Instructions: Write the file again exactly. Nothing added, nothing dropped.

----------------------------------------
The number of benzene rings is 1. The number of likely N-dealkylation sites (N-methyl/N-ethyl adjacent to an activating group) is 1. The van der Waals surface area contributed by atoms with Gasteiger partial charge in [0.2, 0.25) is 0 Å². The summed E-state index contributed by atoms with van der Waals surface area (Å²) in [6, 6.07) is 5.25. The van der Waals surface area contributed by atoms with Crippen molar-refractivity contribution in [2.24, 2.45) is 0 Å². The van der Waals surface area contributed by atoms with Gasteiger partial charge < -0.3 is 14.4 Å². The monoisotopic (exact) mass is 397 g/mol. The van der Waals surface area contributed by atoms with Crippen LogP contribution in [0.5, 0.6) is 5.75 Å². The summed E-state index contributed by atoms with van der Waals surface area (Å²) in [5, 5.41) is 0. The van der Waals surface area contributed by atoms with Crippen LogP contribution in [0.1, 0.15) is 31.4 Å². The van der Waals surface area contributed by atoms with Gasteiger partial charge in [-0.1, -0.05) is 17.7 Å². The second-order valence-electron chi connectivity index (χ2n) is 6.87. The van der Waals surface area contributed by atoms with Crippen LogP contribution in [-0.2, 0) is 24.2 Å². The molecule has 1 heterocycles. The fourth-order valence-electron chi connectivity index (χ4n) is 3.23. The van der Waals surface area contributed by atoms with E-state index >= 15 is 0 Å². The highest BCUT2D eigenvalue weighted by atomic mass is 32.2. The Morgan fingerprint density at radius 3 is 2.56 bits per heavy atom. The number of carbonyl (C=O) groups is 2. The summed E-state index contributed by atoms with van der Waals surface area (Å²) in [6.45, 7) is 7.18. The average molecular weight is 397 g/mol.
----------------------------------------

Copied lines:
The number of benzene rings is 1. The number of likely N-dealkylation sites (N-methyl/N-ethyl adjacent to an activating group) is 1. The van der Waals surface area contributed by atoms with Gasteiger partial charge in [0.2, 0.25) is 0 Å². The summed E-state index contributed by atoms with van der Waals surface area (Å²) in [6, 6.07) is 5.25. The van der Waals surface area contributed by atoms with Crippen molar-refractivity contribution in [2.24, 2.45) is 0 Å². The van der Waals surface area contributed by atoms with Gasteiger partial charge < -0.3 is 14.4 Å². The monoisotopic (exact) mass is 397 g/mol. The van der Waals surface area contributed by atoms with Crippen LogP contribution in [0.5, 0.6) is 5.75 Å². The summed E-state index contributed by atoms with van der Waals surface area (Å²) in [5, 5.41) is 0. The van der Waals surface area contributed by atoms with Crippen LogP contribution in [0.1, 0.15) is 31.4 Å². The van der Waals surface area contributed by atoms with Gasteiger partial charge in [-0.1, -0.05) is 17.7 Å². The second-order valence-electron chi connectivity index (χ2n) is 6.87. The van der Waals surface area contributed by atoms with Crippen LogP contribution in [-0.2, 0) is 24.2 Å². The molecule has 1 heterocycles. The fourth-order valence-electron chi connectivity index (χ4n) is 3.23. The van der Waals surface area contributed by atoms with E-state index >= 15 is 0 Å². The highest BCUT2D eigenvalue weighted by atomic mass is 32.2. The Morgan fingerprint density at radius 3 is 2.56 bits per heavy atom. The number of carbonyl (C=O) groups is 2. The summed E-state index contributed by atoms with van der Waals surface area (Å²) in [6.45, 7) is 7.18. The average molecular weight is 397 g/mol.